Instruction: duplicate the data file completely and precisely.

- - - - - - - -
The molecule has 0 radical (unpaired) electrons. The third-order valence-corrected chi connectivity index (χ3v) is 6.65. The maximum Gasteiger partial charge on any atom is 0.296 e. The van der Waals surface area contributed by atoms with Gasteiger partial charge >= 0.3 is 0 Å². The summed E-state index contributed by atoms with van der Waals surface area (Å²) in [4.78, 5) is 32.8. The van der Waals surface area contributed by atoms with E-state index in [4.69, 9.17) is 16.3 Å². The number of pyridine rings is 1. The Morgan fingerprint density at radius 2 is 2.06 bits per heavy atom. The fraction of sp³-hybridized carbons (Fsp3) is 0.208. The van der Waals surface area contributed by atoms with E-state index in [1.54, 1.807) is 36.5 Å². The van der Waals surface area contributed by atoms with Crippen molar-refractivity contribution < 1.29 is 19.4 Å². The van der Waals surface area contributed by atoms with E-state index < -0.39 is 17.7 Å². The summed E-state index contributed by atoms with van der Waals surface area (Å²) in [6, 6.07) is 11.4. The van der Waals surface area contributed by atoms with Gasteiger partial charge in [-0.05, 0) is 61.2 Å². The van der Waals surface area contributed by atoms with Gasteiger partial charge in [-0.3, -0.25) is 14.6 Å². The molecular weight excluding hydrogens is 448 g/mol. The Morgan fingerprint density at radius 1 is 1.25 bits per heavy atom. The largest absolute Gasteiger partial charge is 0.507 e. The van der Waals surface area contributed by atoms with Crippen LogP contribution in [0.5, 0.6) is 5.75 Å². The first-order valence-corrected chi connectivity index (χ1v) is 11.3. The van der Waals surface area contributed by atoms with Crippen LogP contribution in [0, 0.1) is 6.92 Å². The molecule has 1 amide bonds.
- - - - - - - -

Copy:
The molecule has 0 radical (unpaired) electrons. The third-order valence-corrected chi connectivity index (χ3v) is 6.65. The maximum Gasteiger partial charge on any atom is 0.296 e. The van der Waals surface area contributed by atoms with Gasteiger partial charge >= 0.3 is 0 Å². The summed E-state index contributed by atoms with van der Waals surface area (Å²) in [4.78, 5) is 32.8. The van der Waals surface area contributed by atoms with E-state index in [4.69, 9.17) is 16.3 Å². The number of pyridine rings is 1. The Morgan fingerprint density at radius 2 is 2.06 bits per heavy atom. The fraction of sp³-hybridized carbons (Fsp3) is 0.208. The van der Waals surface area contributed by atoms with E-state index in [1.54, 1.807) is 36.5 Å². The van der Waals surface area contributed by atoms with Crippen molar-refractivity contribution < 1.29 is 19.4 Å². The van der Waals surface area contributed by atoms with E-state index < -0.39 is 17.7 Å². The summed E-state index contributed by atoms with van der Waals surface area (Å²) in [6, 6.07) is 11.4. The van der Waals surface area contributed by atoms with Gasteiger partial charge in [-0.05, 0) is 61.2 Å². The van der Waals surface area contributed by atoms with Gasteiger partial charge in [-0.3, -0.25) is 14.6 Å². The molecular weight excluding hydrogens is 448 g/mol. The Morgan fingerprint density at radius 1 is 1.25 bits per heavy atom. The largest absolute Gasteiger partial charge is 0.507 e. The van der Waals surface area contributed by atoms with Crippen LogP contribution in [0.5, 0.6) is 5.75 Å². The first-order valence-corrected chi connectivity index (χ1v) is 11.3. The van der Waals surface area contributed by atoms with Crippen LogP contribution in [0, 0.1) is 6.92 Å². The molecule has 1 amide bonds.